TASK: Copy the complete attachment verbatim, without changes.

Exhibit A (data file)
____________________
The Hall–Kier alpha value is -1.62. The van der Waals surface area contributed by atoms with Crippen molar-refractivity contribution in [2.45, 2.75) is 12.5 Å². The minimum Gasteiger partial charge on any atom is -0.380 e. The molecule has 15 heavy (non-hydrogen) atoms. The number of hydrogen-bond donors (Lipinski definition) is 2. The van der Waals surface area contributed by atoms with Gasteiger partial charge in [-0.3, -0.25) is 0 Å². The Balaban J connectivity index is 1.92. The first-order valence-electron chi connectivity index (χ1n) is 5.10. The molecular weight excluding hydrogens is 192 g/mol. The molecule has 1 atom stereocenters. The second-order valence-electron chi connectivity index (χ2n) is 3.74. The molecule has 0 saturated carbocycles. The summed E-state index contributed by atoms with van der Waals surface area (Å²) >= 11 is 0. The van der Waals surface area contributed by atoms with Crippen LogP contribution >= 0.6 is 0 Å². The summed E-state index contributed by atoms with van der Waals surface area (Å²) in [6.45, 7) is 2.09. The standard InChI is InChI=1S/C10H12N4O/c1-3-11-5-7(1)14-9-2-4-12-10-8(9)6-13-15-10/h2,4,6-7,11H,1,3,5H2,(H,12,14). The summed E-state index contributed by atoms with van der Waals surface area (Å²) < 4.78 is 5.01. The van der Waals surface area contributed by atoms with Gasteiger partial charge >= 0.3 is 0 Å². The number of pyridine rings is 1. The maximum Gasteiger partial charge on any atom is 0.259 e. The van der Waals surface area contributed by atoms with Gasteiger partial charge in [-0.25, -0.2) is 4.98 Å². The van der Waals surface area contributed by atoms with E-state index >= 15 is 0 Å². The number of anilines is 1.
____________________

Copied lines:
The Hall–Kier alpha value is -1.62. The van der Waals surface area contributed by atoms with Crippen molar-refractivity contribution in [2.45, 2.75) is 12.5 Å². The minimum Gasteiger partial charge on any atom is -0.380 e. The molecule has 15 heavy (non-hydrogen) atoms. The number of hydrogen-bond donors (Lipinski definition) is 2. The van der Waals surface area contributed by atoms with Gasteiger partial charge in [-0.3, -0.25) is 0 Å². The Balaban J connectivity index is 1.92. The first-order valence-electron chi connectivity index (χ1n) is 5.10. The molecular weight excluding hydrogens is 192 g/mol. The molecule has 1 atom stereocenters. The second-order valence-electron chi connectivity index (χ2n) is 3.74. The molecule has 0 saturated carbocycles. The summed E-state index contributed by atoms with van der Waals surface area (Å²) >= 11 is 0. The van der Waals surface area contributed by atoms with Crippen LogP contribution >= 0.6 is 0 Å². The summed E-state index contributed by atoms with van der Waals surface area (Å²) in [6.45, 7) is 2.09. The standard InChI is InChI=1S/C10H12N4O/c1-3-11-5-7(1)14-9-2-4-12-10-8(9)6-13-15-10/h2,4,6-7,11H,1,3,5H2,(H,12,14). The summed E-state index contributed by atoms with van der Waals surface area (Å²) < 4.78 is 5.01. The van der Waals surface area contributed by atoms with Gasteiger partial charge >= 0.3 is 0 Å². The number of pyridine rings is 1. The maximum Gasteiger partial charge on any atom is 0.259 e. The van der Waals surface area contributed by atoms with Gasteiger partial charge in [-0.25, -0.2) is 4.98 Å². The van der Waals surface area contributed by atoms with E-state index >= 15 is 0 Å². The number of anilines is 1.